Breathing smoke is not good for anyone, even healthy people. Wildfire smoke is especially harmful to the following groups:
- Infants and children (especially children age 7 or younger). Children breathe in more air per pound of body weight and are more susceptible to smoke.
- Older adults, over 65 years of age. An elderly person's lungs are generally not as efficient as when they were younger.
- Pregnant women. Wildfire smoke may contain pollutants that may be harmful to developing babies. It is best for pregnant women to avoid being outdoors for long periods of time when wildfire smoke is in the air.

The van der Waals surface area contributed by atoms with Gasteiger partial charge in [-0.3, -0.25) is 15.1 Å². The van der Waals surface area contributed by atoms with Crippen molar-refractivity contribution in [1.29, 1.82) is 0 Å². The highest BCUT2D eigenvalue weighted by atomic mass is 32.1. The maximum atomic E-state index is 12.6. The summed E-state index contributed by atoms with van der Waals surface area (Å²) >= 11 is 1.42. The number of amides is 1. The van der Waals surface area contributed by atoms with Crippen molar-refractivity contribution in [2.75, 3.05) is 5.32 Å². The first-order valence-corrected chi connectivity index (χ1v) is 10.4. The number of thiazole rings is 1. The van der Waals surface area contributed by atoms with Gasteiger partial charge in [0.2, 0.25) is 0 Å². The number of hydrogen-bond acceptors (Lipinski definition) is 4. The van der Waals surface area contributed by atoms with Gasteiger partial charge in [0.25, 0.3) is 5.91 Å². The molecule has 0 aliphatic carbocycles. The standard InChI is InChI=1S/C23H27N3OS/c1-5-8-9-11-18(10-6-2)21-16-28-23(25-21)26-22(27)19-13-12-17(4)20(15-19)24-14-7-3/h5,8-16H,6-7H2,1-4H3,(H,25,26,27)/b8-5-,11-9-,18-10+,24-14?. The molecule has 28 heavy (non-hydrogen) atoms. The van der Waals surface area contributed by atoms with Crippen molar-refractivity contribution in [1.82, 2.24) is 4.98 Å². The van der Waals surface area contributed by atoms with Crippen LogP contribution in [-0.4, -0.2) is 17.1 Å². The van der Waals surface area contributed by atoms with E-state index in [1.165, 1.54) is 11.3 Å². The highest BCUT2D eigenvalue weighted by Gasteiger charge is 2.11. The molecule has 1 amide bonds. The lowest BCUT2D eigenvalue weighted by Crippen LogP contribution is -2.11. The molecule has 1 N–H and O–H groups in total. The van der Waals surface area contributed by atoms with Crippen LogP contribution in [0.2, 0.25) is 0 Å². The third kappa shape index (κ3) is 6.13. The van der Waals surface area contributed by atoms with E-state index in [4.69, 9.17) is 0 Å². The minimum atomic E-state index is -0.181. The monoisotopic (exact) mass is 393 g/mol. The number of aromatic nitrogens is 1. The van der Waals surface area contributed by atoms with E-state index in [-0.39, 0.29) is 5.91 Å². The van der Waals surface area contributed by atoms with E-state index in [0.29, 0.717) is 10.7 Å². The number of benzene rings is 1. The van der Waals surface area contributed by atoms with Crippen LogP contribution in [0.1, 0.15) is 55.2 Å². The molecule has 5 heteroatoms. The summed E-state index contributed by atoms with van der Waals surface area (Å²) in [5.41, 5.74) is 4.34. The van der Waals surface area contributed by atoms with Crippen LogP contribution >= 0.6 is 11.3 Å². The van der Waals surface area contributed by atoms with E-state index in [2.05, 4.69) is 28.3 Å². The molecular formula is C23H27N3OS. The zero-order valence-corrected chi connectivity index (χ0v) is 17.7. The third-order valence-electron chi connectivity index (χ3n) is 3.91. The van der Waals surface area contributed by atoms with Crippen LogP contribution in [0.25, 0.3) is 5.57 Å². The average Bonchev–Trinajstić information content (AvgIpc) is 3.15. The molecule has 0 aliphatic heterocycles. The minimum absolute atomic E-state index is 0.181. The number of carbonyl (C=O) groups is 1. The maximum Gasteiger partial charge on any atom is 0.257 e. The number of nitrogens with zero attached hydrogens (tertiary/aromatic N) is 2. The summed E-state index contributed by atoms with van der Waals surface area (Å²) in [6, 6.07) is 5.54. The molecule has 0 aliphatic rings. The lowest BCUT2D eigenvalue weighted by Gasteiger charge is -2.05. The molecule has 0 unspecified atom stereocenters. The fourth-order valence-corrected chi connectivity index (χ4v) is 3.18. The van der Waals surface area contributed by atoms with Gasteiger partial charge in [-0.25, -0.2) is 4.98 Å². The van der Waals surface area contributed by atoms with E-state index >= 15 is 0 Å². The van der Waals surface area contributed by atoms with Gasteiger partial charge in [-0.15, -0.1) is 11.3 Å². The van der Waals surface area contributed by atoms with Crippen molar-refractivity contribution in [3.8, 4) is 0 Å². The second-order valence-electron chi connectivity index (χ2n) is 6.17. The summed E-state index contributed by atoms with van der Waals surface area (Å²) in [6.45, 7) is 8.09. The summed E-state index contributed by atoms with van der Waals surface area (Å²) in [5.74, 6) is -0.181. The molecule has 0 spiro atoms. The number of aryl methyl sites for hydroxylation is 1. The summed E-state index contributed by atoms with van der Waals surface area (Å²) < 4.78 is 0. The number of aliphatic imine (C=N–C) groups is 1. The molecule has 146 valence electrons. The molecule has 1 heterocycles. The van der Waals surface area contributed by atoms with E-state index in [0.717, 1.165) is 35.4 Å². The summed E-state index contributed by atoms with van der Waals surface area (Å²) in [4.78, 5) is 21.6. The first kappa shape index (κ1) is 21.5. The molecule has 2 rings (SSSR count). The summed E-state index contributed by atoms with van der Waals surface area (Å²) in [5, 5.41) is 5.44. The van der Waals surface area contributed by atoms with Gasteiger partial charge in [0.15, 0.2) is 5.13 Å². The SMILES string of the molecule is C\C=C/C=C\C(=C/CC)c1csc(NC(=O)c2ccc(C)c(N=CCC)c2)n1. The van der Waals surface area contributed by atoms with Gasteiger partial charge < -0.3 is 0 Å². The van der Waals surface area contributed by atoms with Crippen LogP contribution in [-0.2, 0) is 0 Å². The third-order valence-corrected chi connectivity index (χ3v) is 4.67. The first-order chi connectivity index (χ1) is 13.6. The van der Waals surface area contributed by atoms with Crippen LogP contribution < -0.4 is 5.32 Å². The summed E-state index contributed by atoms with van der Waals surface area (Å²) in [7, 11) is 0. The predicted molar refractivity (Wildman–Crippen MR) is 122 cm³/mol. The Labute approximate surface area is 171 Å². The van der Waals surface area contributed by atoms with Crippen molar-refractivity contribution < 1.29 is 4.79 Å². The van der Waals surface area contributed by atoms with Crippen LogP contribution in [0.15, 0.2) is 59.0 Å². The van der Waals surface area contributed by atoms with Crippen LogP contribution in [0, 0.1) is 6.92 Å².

- People with pre-existing lung and cardiovascular conditions. This includes people with respiratory infections, asthma, chronic obstructive pulmonary disease (COPD), coronary artery disease, congestive heart failure and those who previously had a heart attack or stroke.
- Smokers. Smoking tobacco damages the lungs. Exposure to wildfire smoke can increase damage to the lungs.
The Community Guide provides information on how to stay healthy during wildfire smoke events.
The CDC has guidance and resources about Wildfire Smoke and COVID-19.